Using 3D simulations to train first responders

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Commercial pilots have long used simulators, a form of augmented reality, to make their mistakes where no one gets hurt. Now, under the auspices of the National Institute of Standards and Technology, a coalition of organizations is posing a grant challenge to develop augmented reality for first responders. For details, Federal Drive with Tom Temin turned to Scott Ledgerwood, UI-UX lead in the public safety communications research division, and Alison Kahn, an electronics engineer in the advanced communications research group.

Interview transcript:

Tom Temin: And let’s begin with what it is you’re actually doing here. First of all, what are you trying to get at with this program?

Scott Ledgerwood: This challenge is really about enabling public safety to have better access to IoT information through a more usable interface. And the challenge is actually split up into two types of contest, one focused on the augmented reality community, testing them with creating heads up displays and holograms for first responders and incident commanders — and the other targeting data sciencetist and researchers in the IoT space.

Tom Temin: Got it. And Allison, what are the Internet of Things, IoT types of data that would need to be synthesized for first responders who usually use their eyes and their stethoscopes and their fire extinguishers?

Alison Kahn: That’s a great question. So what we’re looking at one of the primary data types that first responders are looking for is location. And right now, although we have GPS for outdoor location, indoor location is still very early days. So that is one area that we’re looking at. We’re also looking at the emergence of smart cities and smart buildings and the sensors associated with those to give first responders additional situational awareness that they currently don’t get with just their eyes and their teammates and their dispatch.

Tom Temin: And so what are the technical challenges to doing this?

Alison Kahn: Well, right now IoT data is very proprietary. So we’re not seeing a lot of integrated streams outside of a single company who develops multiple sensor streams. So we’re looking to this competition and the IoT contestants to create a sensor data landscape for the first responders to act upon. So they’re going to be developing sensor data streams that depict an emergency scenario.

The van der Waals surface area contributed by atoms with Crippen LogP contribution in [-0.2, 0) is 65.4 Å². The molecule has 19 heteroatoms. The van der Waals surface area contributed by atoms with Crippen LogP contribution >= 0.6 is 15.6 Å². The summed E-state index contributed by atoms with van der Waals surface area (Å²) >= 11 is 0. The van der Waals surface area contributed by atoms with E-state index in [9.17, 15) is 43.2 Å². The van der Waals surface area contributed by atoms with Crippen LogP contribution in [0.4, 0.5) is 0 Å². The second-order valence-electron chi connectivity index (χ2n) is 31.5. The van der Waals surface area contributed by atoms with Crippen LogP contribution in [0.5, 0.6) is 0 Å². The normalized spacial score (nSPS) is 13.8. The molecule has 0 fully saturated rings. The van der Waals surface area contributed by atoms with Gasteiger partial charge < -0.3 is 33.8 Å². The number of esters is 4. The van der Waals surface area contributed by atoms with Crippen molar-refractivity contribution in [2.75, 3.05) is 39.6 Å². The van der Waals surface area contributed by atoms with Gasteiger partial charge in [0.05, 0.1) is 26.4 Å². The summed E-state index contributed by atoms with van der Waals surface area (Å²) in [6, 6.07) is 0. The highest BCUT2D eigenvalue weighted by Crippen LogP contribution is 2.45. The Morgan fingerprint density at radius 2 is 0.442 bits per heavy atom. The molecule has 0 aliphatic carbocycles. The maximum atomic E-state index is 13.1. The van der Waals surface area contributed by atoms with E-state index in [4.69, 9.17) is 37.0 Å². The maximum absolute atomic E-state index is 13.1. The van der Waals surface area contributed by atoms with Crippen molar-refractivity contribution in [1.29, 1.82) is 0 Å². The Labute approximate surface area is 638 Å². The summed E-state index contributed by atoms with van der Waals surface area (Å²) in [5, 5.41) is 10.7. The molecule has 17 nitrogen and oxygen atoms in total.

Tom Temin: And then these could be at some point viewed on like those viewers people were when they’re playing games only what the first responders would see would be perhaps the way down the corner to where the emergency is.

Scott Ledgerwood: Yeah, so the main way of interacting with these heads up displays and holograms for the first responder applications is going to be through an augmented reality headset. The augmented reality devices up until late have been pretty limited as far as displays and filtering. You go. So it was really kind of hard to see how this technology would play a role for public safety. However, we’ve seen some really great enhancements to the hardware over recent years. And it really looks like industry is pushing R&D in this space. So I think there’s gonna be a high likelihood that AR will be used as part of the public safety operations in the future.

Tom Temin: And it looks like these headsets in the displays can be incorporated into, say, firefighters helmets or whatever it is other types of first responders might have on their heads?

Scott Ledgerwood: Potentially. Yeah, I think that’s the hope, right. So in this challenge, we’re really trying to drive that initial content, and those initial applications to get that in front of the first responder community, and allow them to see the benefits and the potential impact of a technology like this. But I think long term, we really need to have a more user centered design approach for developing these different types of headsets and heads up displays, make sure that they’re integrated into the personal protective equipment and that they’re conducive to their their operations and then their environment.

Tom Temin: And who are you seeking to answer the challenge? What types of outfits?

Scott Ledgerwood: Yeah, so the nice thing about the project Challenge format is that we can tap pretty much anybody in the world. So we’ll be looking at industry and academia to play a role. But the prize challenge format also allows kind of mom and pop shops or university students, individuals to all participate in this type of challenge.